The Lucky 13s, I learned about Pinterest.com, a new social networking site where you create virtual "pin boards" filled with images from around the web. Because Pinterest is so visual compared to other networking sites, it's probably easier to show you a sample board instead of describing one. Here's a collection of inspirational photos and artwork for In the Shadow of Blackbirds:
Basically, the board is what the novel looks like to me. I've also created an In the Shadow of Blackbirds fashion page to show examples of 1918 clothing, as well as boards for recommended ghost tales and historical reads.
Pinterest is highly entertaining, and if you're an author, it's another great way to let people know about upcoming releases. You attract Twitter-like followers, and people seem to find boards rather quickly.
But... the site is ADDICTIVE. If you're having enough trouble focusing on a project without the siren call of Twitter and Facebook luring you away from your work, don't get started over at Pinterest just yet. Once you've created one board, you'll more than likely feel compelled to create another and another and another...
Now that I've dipped my toes into Pinterest's seductive waters, I'm struggling to resist the temptation to keep returning. My boards are there, people are following them, and I've had my fun, but I know I need to refrain from checking in with the site on a constant basis if I want to get anything else done.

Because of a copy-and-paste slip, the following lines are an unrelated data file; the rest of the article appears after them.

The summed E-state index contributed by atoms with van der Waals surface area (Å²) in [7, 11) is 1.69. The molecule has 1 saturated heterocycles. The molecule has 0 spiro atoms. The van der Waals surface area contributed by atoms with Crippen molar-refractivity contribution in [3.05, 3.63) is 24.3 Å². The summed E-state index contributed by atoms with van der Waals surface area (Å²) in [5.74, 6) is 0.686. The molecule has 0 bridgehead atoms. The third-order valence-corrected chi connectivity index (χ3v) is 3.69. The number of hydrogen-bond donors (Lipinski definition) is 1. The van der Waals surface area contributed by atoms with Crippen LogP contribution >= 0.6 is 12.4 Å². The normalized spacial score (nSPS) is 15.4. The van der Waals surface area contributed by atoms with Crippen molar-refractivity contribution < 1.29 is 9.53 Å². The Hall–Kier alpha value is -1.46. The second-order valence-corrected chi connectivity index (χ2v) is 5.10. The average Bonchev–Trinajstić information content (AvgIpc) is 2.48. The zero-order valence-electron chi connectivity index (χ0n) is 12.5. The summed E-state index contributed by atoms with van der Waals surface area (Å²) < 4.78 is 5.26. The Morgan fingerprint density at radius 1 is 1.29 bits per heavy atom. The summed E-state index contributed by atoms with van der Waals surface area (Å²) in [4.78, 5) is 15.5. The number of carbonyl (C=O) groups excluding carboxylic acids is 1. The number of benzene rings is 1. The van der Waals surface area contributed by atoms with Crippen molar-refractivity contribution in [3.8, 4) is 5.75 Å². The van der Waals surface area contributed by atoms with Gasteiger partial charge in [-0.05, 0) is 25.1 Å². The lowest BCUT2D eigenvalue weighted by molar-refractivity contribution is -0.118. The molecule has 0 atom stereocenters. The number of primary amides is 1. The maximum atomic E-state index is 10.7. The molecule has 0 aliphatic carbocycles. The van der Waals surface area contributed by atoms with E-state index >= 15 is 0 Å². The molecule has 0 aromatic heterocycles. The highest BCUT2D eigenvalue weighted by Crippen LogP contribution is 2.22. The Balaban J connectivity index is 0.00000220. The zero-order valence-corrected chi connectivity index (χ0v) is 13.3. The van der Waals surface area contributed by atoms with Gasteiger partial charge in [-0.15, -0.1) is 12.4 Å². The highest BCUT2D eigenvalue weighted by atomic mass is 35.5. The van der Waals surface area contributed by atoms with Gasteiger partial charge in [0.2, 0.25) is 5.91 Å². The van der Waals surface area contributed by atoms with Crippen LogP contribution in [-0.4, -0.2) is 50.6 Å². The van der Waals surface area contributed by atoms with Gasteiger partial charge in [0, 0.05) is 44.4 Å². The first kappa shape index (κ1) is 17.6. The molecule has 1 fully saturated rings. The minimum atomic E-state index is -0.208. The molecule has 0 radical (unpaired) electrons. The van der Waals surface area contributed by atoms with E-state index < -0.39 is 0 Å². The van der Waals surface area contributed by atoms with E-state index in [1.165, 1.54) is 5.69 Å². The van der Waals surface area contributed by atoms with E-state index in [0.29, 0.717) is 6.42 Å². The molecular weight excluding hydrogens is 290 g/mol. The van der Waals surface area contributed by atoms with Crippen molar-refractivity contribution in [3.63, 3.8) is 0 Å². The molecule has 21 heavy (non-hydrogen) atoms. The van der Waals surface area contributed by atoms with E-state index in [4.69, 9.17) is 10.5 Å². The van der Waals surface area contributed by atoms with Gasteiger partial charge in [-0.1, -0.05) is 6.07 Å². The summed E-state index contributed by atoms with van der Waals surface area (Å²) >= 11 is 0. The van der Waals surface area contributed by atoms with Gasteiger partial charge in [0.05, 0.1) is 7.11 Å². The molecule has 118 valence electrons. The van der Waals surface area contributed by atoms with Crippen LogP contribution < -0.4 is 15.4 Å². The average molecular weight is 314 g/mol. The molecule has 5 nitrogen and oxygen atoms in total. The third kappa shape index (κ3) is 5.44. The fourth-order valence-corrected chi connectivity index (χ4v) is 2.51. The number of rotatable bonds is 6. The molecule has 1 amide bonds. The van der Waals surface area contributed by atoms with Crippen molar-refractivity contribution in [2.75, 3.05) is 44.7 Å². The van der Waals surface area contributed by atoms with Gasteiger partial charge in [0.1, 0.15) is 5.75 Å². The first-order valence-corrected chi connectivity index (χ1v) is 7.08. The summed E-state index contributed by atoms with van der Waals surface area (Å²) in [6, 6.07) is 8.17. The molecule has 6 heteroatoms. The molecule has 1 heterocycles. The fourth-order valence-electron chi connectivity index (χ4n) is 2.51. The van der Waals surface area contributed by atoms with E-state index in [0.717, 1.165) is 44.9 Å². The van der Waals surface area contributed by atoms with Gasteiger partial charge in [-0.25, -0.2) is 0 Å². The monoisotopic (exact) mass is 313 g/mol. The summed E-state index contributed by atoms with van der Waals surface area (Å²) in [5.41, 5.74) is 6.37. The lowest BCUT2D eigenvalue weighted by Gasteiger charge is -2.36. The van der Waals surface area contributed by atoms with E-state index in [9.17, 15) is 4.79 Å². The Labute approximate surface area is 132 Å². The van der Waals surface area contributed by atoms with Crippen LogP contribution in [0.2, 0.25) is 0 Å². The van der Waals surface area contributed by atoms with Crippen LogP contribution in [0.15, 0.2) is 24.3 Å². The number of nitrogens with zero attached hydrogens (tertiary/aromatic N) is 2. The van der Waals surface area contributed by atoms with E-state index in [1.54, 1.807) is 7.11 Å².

The bottom line: Use the site if you absolutely have the time. Otherwise, skip it.
Are you already on Pinterest? Leave your URL in the comments section so my readers and I can find you. Have questions about the site? Ask away.
My Pinterest profile page: Pinterest.com/catwinters.
ADDENDUM: One more pro and con to mention...
Pro: The boards can be extremely useful for gathering research material in one place. This morning, I was digging up info about 1880s clothing for a book project, and I realized I could pin all the useful images to a board specifically for fashion research. The links to the source material always appear below the images.
Con: The issue of copyright. Because I've been hunting down licensing info for images used in In the Shadow of Blackbirds, I've become especially sensitive to the problem of pirated images. There's some controversy over Pinterest and copyright violation. Here are a few articles that discuss the debate: blog.hubpages.com, greekgeek.hubpages.com, and seanlockephotography.com. Truthfully, the copyright issue has me tempted to pull my boards down.
Any thoughts from artists worried about their images appearing on the site?